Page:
## Exercise 1-9

### January 17, 2017

Sometimes it’s good to go back to basics. Here is Exercise 1-9 from *The C Programming Language* by Brian W. Kernighan and Dennis M. Ritchie:

Write a program to copy its input to its output, replacing each string of one or more blanks by a single blank.

Your task is to write a solution to Exercise 1-9. When you are finished, you are welcome to read or run a suggested solution, or to post your own solution or discuss the exercise in the comments below.

## Words On A Telephone Keypad

### January 13, 2017

The digits on a telephone keypad are associated with letters; for instance, the digit 2 is associated with the letters A, B and C, and the digit 7 is associated with the letters P, Q, R and S. Thus, a word can be converted to its numeric equivalent; for instance, PRAXIS can be converted to the number 772947. The conversion is not necessarily unique, so ACT, BAT and CAT all convert to 228.

Your task is to write a program that takes a number, such as 228, and returns a list of all the words in a dictionary that are represented by that number. When you are finished, you are welcome to read or run a suggested solution, or to post your own solution or discuss the exercise in the comments below.

## Prime String

### January 10, 2017

Today’s exercise is easy to describe, but has some tricky edge cases that make it hard to implement:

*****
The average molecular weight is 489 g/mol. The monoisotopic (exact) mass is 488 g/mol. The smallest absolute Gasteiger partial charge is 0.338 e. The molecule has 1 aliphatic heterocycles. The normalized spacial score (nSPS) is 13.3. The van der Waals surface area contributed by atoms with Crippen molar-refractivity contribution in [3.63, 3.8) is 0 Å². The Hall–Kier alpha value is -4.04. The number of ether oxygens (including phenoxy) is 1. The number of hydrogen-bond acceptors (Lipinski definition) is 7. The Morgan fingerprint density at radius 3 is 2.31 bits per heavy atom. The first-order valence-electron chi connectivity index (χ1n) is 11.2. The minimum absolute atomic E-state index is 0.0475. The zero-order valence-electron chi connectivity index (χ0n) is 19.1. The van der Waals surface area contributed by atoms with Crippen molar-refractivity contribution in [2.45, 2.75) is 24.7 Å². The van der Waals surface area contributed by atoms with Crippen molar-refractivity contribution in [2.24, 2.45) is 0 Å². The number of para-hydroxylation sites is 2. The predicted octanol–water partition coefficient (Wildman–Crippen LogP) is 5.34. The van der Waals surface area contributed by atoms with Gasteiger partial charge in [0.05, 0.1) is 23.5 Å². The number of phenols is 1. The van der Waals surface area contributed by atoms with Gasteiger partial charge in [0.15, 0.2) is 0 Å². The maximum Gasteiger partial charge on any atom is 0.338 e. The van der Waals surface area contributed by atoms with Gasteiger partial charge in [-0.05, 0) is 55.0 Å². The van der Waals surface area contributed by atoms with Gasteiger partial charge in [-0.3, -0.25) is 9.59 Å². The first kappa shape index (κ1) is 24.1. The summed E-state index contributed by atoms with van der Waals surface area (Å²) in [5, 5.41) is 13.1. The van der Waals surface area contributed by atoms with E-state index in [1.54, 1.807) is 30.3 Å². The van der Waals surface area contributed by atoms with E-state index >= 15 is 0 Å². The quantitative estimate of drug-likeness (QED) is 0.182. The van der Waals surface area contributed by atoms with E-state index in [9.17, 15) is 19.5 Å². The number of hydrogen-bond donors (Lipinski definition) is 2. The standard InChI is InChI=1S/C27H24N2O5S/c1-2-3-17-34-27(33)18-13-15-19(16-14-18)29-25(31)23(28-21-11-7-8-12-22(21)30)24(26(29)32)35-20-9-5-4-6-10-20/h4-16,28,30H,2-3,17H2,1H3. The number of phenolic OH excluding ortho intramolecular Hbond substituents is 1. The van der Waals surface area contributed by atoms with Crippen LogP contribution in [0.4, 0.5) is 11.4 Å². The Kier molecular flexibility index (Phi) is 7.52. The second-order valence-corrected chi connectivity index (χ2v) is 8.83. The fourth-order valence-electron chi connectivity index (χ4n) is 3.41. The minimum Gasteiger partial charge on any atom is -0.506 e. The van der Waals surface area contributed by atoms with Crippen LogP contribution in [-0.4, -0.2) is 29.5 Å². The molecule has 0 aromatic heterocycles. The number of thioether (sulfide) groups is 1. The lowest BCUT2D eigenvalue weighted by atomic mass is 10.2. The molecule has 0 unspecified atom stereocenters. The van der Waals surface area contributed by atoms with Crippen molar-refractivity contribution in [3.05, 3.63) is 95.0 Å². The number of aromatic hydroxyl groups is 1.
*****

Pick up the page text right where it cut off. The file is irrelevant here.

Given a string of the prime numbers appended sequentially — 2357111317192…. — and an index

n, return the string of five digits beginning at indexn. For instance, the five characters starting at indexn= 50 are 03107. The first 61 characters of the prime string are shown below:0 1 2 3 4 5 6 0123456789012345678901234567890123456789012345678901234567890 2357111317192329313741434753596167717379838997101103107109113

Your task is to write a program to find the substring of the string of all primes starting at the *n*th character. When you are finished, you are welcome to read or run a suggested solution, or to post your own solution or discuss the exercise in the comments below.

## Fibonacho Numbers

### January 6, 2017

Mathematicians are strange people:

Two people are sharing a plate of nachos. They take turns dividing the nachos, each taking the

nth Fibonacci number of nachos on thenth turn. When the number of nachos left is less than the next Fibonacci number, they start the sequence over. What number of nachos (less than 500) requires the most number of restarts?

For instance, if you start with *n* = 11 nachos, the first person takes 1 nacho (leaving 10), the second person takes 1 nacho (leaving 9), the first person takes 2 nachos (leaving 7), the second person takes 3 nachos (leaving 4), and the process restarts. Then the first person takes 1 nacho (leaving 3), the second person takes 1 nacho (leaving 2), and the first person takes 2 nachos (leaving none). There were two restarts, which we can notate as [1,1,2,3], [1,1,2].

The fibonacho numbers are those starting numbers *n* that require more restarts than any smaller number. Thus, the first fibonacho number is 1 from [1], the second fibonacho number is 3 from [1,1], [1], the third fibonacho number is 10 from [1,1,2,3], [1,1], [1], and so on.

Your task is to write programs that calculate the number of restarts for a given *n*, and the sequence of fibonacho numbers. When you are finished, you are welcome to read or run a suggested solution, or to post your own solution or discuss the exercise in the comments below.